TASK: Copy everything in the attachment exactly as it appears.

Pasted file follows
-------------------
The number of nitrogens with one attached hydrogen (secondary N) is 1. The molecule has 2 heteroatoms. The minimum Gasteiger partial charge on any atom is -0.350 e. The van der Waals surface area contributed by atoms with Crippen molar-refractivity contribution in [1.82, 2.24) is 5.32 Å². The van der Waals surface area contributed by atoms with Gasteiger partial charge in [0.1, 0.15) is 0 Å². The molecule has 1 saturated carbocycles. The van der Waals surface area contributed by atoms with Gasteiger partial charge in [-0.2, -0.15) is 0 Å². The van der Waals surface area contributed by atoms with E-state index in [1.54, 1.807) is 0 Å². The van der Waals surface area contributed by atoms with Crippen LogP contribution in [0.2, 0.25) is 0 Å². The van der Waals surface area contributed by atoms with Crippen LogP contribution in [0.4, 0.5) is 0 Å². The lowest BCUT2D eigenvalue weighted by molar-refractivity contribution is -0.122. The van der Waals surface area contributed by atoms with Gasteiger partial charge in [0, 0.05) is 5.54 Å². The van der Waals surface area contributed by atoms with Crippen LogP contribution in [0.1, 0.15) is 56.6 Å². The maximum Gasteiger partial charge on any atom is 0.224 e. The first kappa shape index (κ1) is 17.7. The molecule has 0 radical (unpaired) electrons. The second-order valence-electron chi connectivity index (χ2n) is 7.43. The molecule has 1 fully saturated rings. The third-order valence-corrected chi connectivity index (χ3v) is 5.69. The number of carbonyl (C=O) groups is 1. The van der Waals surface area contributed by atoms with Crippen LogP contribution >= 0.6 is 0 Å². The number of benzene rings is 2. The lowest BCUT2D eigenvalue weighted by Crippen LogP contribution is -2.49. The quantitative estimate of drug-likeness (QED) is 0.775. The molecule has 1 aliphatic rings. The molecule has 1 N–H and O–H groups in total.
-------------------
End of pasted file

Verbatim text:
The number of nitrogens with one attached hydrogen (secondary N) is 1. The molecule has 2 heteroatoms. The minimum Gasteiger partial charge on any atom is -0.350 e. The van der Waals surface area contributed by atoms with Crippen molar-refractivity contribution in [1.82, 2.24) is 5.32 Å². The van der Waals surface area contributed by atoms with Gasteiger partial charge in [0.1, 0.15) is 0 Å². The molecule has 1 saturated carbocycles. The van der Waals surface area contributed by atoms with Gasteiger partial charge in [-0.2, -0.15) is 0 Å². The van der Waals surface area contributed by atoms with E-state index in [1.54, 1.807) is 0 Å². The van der Waals surface area contributed by atoms with Crippen LogP contribution in [0.2, 0.25) is 0 Å². The van der Waals surface area contributed by atoms with Crippen LogP contribution in [0.4, 0.5) is 0 Å². The lowest BCUT2D eigenvalue weighted by molar-refractivity contribution is -0.122. The van der Waals surface area contributed by atoms with Gasteiger partial charge in [0, 0.05) is 5.54 Å². The van der Waals surface area contributed by atoms with Crippen LogP contribution in [0.1, 0.15) is 56.6 Å². The maximum Gasteiger partial charge on any atom is 0.224 e. The first kappa shape index (κ1) is 17.7. The molecule has 0 radical (unpaired) electrons. The second-order valence-electron chi connectivity index (χ2n) is 7.43. The molecule has 1 fully saturated rings. The third-order valence-corrected chi connectivity index (χ3v) is 5.69. The number of carbonyl (C=O) groups is 1. The van der Waals surface area contributed by atoms with Crippen LogP contribution >= 0.6 is 0 Å². The number of benzene rings is 2. The lowest BCUT2D eigenvalue weighted by Crippen LogP contribution is -2.49. The quantitative estimate of drug-likeness (QED) is 0.775. The molecule has 1 aliphatic rings. The molecule has 1 N–H and O–H groups in total.